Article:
Security Services questioned over missing evidence in Carroll murder

THE British army had secretly bugged a car belonging to a dissident suspect on the night he was allegedly involved in the murder of police constable Stephen Carroll.

However, it can now be revealed that evidence from the bugging device was later destroyed while held inside a supposedly secure compound at an army base.

Constable Stephen Carroll became the first member of the PSNI to be murdered after he was shot while responding to a 999 call in Craigavon on the night of March 9, 2009.

The killing came just 48 hours after Real IRA gunmen had shot dead two soldiers at Massereene army barracks in County Antrim. For sometime beforehand the authorities had warned of a rising threat emanating from the various dissident Republican groupings.

Three days before Constable Carroll’s murder, then Chief Constable Sir Hugh Orde had announced that he had called in an undercover British army unit to help police target dissident republicans.

He said that the Special Reconnaissance Regiment, based at the SAS headquarters in Hereford, England, would increase the PSNI’s “technical ability” but would have “no operation role.”

Orde’s decision raised issues for members of the Northern Ireland Police Board.

The SDLP said the deployment of the undercover unit had raised “the issue of who is in control” of intelligence in Northern Ireland, while Deputy First Minister, Martin McGuinness, said it had shaken his confidence in the chief constable.

The Continuity IRA’s killing of Constable Carroll was viewed as a direct challenge to Hugh Orde and the security services.

Within 48 hours the PSNI had arrested a number of suspects

Stephen Carroll.

One of those arrested was 17 year-old John Paul Wooton.

The teenager’s Citroen Saxo car was seized by the PSNI at the same time.

Former Sinn Fein councillor Brendan McConville was another of those questioned.

Both men were later charged with the policeman’s murder.

In court, prosecution lawyers would later allege that Wooton’s car had been parked 150 yards from the scene of the shooting and had driven off within minutes of the killing.

McConville’s DNA is alleged to have been found on a jacket recovered from the boot of Wooton’s car, which prosecutors claim also contained gun residue from the murder weapon.

One witness claimed to have seen McConville close to the scene of the shooting before the attack.

Another claimed that she had witnessed Wooton’s car parked outside McConville’s home on the morning after the attack.

It can now be revealed that the Special Reconnaissance Regiment had been covertly bugging Wooton’s car and tracking its movements on the night of Constable Carroll’s murder.

But alarmingly, army chiefs have admitted in court that data from the device used to track the getaway car on the morning after the shooting was inexplicably destroyed.

Police arrest John Paul Wooton the day after Constable Stephen Carroll’s murder.

In May 2010 a soldier from SRR made a statement to police confirming that it had Wotton’s car under constant surveillance, including the night of the policeman’s murder.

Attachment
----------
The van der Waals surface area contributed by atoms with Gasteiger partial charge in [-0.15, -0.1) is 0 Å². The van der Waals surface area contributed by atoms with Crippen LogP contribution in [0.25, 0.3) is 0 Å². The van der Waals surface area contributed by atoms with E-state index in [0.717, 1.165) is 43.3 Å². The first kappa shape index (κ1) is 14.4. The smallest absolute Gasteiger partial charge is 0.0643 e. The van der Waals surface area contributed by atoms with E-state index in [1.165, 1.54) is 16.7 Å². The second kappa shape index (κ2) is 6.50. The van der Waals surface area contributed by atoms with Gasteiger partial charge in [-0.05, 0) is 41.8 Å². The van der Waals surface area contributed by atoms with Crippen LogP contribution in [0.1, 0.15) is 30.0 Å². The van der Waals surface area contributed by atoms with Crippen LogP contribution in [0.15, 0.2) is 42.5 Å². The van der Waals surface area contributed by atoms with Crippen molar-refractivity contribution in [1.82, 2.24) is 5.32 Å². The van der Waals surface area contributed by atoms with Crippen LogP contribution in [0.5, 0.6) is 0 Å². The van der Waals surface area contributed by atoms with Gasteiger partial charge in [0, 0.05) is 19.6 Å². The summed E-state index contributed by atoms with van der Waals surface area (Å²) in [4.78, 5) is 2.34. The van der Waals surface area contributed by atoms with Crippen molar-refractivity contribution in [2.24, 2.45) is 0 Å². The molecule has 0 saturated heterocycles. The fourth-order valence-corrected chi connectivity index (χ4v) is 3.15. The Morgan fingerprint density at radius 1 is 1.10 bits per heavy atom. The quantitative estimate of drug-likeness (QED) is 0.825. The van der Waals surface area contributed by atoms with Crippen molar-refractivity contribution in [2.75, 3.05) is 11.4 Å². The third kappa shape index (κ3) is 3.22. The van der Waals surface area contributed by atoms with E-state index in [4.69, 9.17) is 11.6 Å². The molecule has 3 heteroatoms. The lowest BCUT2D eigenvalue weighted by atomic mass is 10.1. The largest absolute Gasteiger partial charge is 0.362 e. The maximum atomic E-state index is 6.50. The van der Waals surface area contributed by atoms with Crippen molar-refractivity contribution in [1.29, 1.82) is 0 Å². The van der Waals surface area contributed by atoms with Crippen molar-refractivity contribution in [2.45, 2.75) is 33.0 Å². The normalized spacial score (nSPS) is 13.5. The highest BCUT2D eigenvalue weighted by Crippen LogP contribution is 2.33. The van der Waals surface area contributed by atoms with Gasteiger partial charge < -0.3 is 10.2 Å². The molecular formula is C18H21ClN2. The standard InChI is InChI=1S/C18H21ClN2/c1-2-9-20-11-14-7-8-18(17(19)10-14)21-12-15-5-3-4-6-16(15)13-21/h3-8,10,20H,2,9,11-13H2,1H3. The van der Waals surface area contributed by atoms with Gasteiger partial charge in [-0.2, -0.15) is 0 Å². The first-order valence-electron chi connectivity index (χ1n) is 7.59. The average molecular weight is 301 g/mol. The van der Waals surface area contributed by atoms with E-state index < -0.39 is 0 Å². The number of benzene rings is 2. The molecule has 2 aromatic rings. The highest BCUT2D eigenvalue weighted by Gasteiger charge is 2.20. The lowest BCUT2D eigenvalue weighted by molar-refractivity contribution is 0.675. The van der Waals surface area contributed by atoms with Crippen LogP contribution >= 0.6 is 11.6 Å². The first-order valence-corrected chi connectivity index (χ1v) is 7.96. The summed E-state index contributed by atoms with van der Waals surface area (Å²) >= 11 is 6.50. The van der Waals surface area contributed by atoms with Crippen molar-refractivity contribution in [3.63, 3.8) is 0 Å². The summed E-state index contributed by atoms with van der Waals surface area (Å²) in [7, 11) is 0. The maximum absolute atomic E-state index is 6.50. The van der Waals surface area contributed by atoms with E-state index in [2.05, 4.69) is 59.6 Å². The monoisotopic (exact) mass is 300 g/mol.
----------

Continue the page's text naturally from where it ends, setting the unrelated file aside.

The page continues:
According to a witness statement seen by The Detail, the undercover soldier, whose identity has never been revealed, told detectives:

“I am in the British army, `PIN 8625’.

“I was asked to deploy a vehicle tracking device against J.P. Wooton’s vehicle, which was a gold coloured Saxo registration number FCZ 9046.’’

The level of undercover surveillance targeting Wooton was at such a level that the tracking device was programmed to send a signal from the teenager’s car via satellite every two minutes.

“Once the device was deployed, my role was to retrieve the data from the vehicle tracking device,’’ he said.

The device, understood to have been hidden in the engine of Wooton’s car, transmitted coded data back to an undisclosed army base, where SRR was secretly monitoring his movements.

Two days after Constable Carroll’s murder `PIN 8625’ was ordered to go to Maydown PSNI station on the outskirts of Derry where the teenager’s car had been taken following his arrest.

He recovered the tracking device and brought it back to SRR’s undisclosed base somewhere in Northern Ireland.

In January this year, `PIN8625’ became the first member of the Special Reconnaissance Regiment to give evidence in court since Sir Hugh’s announcement that he was deploying the specialist undercover unit to Northern Ireland in March, 2007.

His evidence went unnoticed as no members of the media were present in court for his testimony.

Evidence from PIN 8625

However, The Detail, has now obtained copies of his original statement to police and a transcript of his evidence to the court.

“I removed the vehicle tracking device from the Saxo and brought it back to my base,’’ he told police.

“I put the device into the storage area at the base.’’

He said that the potentially incriminating evidence contained on the tracking device was allowed to sit unsecured on a bench inside the army base while he went on extended leave.

“I returned to work six days later and discovered that all the data had been wiped off the vehicle tracking device which I had deployed against the Citroen Saxo.’’

However when he appeared in court, the undercover soldier claimed that only part of the evidence had been destroyed.